Four Hurricane Names Retired From List of Storms

The National Oceanic and Atmospheric Administration  (NOAA) announced on May 1 2009 that the names Gustav, Ike and Paloma for the Atlantic as well as Alma in the North Pacific will not be used again. According the the press release they were up for re-use in 2014.

That raises some interesting question. Where is the list and how does it work? Here is what I found. The NOAA Site explains it the following way:

Since 1953, Atlantic tropical storms have been named from lists originated by the National Hurricane Center. They are now maintained and updated by an international committee of the World Meteorological Organization. The original name lists featured only women’s names. In 1979, men’s names were introduced and they alternate with the women’s names. Six lists are used in rotation. Thus, the 2009 list will be used again in 2015.

The only time that there is a change in the list is if a storm is so deadly or costly that the future use of its name on a different storm would be inappropriate for reasons of sensitivity. If that occurs, then at an annual meeting by the WMO committee (called primarily to discuss many other issues) the offending name is stricken from the list and another name is selected to replace it.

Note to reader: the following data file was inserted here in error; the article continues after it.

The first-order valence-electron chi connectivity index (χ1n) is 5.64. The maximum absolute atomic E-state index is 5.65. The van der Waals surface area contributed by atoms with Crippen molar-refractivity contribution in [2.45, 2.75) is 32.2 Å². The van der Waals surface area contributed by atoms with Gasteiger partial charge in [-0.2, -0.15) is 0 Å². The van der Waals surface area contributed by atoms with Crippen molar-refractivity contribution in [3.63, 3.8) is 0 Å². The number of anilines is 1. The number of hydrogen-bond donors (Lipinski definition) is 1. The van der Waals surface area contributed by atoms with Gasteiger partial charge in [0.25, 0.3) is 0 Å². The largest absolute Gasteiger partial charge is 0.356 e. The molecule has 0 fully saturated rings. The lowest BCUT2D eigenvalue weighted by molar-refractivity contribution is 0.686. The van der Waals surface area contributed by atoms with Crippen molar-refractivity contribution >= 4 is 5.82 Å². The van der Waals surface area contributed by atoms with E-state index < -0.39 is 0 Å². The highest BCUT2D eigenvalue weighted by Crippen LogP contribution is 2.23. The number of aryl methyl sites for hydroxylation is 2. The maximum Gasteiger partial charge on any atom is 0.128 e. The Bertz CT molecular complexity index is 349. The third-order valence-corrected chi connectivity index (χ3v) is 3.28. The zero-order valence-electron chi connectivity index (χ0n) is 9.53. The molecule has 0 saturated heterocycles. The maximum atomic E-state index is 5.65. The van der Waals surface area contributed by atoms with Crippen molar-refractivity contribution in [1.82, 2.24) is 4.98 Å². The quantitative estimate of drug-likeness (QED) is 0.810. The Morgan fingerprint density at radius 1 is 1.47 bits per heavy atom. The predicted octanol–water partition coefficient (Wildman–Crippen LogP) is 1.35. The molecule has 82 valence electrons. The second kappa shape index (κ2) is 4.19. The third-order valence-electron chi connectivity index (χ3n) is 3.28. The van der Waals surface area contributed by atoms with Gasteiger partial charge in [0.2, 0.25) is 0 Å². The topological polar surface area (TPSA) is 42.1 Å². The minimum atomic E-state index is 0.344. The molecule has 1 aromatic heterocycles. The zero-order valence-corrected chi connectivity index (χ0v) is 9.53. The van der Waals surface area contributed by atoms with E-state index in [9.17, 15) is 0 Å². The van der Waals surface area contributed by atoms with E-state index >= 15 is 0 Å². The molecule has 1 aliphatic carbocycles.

Apparently this is what happened here. This has happened several times before, by the way, according to this list.

This leads me to the question of how this naming came about anyway. NOAA is great they can not only predict the weather and administrate it, they can also explain why things are as they are. NOAA gives the following explanation

as to the reasons why hurricanes are named:Experience shows that the use of short, distinctive names in written as well as spoken communications is quicker and less subject to error than the older, more cumbersome latitude-longitude identification methods. These advantages are especially important in exchanging detailed storm information between hundreds of widely scattered stations, coastal bases, and ships at sea.

I think that are good reasons, but why female and male names? Of course, NOAA answers that as well:

In 1953, the United States abandoned a confusing two-year old plan to name storms by a phonetic alphabet (Able, Baker, Charlie) when a new, international phonetic alphabet was introduced. That year, the United States began using female names for storms.

The practice of naming hurricanes solely after women came to an end in 1978 when men’s and women’s names were included in the Eastern North Pacific storm lists. In 1979, male and female names were included in lists for the Atlantic and Gulf of Mexico.

That was very kind of them not to pin these sometimes destructive things exclusively with female names. I guess NOAA wasn’t an equal opportunity employer back then.

The authoritative list of names is now maintained by the World Meteorological Organization (WMO) which is part of the UN and can be found here and it’s not easy to change the names on the list in case your interested for branding and sponsoring purposes.